Literary gobbledegook and blogs

“the reality and meaning of a blog exists neither solely in the blog itself nor solely in the reader, but rather in the reader’s active interpretation of, and interaction with, the blog.”

I used to read text with this sort of nonsensical blathering when I did English Literature for my degree. It’s a bit disturbing to find that it’s now encroached on our understanding of blogs, as noted in this Ars Technica article

There are points verified in the study that I have suspected for some time based on analyzing reader habits on Groundviews, such as the fact that “people will tend to read the top [posts] first, and browse deeper only if they have time—if they don’t, the deeper stories generally don’t get read”. For me this is a significant problem, since the very nature of a blog hides a plethora of vital information in archives that are rarely, if ever, accessed directly through the site (most of the traffic to the archives come from web searches via Google or permalinks referenced directly in other blogs).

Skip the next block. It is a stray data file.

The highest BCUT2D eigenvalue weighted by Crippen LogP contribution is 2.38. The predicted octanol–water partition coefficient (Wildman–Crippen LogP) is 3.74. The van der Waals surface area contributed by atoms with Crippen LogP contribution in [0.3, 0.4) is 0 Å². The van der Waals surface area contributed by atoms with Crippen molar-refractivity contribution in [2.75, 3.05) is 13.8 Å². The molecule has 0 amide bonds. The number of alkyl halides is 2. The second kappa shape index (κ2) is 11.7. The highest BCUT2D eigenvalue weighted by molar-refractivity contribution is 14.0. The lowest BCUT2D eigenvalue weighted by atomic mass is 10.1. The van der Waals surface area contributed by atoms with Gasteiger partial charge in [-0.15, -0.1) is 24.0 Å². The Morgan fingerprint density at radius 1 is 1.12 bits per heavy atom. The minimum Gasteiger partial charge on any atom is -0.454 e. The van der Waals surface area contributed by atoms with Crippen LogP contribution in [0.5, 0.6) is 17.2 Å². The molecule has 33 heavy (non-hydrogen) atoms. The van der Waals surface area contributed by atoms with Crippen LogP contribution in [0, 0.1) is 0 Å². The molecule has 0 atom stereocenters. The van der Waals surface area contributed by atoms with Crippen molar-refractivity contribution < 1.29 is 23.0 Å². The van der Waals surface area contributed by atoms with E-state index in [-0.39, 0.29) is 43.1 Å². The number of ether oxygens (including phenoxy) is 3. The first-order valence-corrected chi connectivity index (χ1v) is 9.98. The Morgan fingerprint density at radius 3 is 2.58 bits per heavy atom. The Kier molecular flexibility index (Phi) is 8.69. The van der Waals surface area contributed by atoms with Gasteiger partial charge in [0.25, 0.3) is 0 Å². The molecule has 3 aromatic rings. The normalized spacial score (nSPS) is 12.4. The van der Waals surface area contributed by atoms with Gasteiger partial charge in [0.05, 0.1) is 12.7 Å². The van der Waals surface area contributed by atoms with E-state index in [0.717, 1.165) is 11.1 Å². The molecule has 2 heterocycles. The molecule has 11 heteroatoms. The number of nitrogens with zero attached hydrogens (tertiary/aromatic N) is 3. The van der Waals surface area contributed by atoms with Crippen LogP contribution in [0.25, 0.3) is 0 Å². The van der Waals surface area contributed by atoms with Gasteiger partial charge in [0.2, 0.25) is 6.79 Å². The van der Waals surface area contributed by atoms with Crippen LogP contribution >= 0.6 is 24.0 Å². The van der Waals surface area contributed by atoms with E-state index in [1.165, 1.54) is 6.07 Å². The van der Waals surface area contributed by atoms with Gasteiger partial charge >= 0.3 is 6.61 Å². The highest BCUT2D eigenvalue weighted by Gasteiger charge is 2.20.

On the other hand, some findings bear little similarity with my personal experience of site moderation and online writing. For example, it’s noted that “only one of the study participants said they enjoyed triggering flame wars; most of the others felt their comments were a form of appreciation for the blog author, and worked hard to make them insightful and cogent.” Compare that with our experience of the erstwhile Moju

I guess the full study is worth reading anyway.

As for literary theory and criticism, I can only wholeheartedly agree with Michael Roberts when he says that:

[literary theory has] paraded its theoretical virtuosity. It [has] built up its very own stratosphere among the cumulus and nimbus of academia. There, in the high stratosphere, these theorists [have begun] to feed off each other, live and squabble among their very own written texts. Many of them, though not all, [remain] firmly in aerospace, losing touch with oral communication, bodily emotions and the agency of ordinary folk. 


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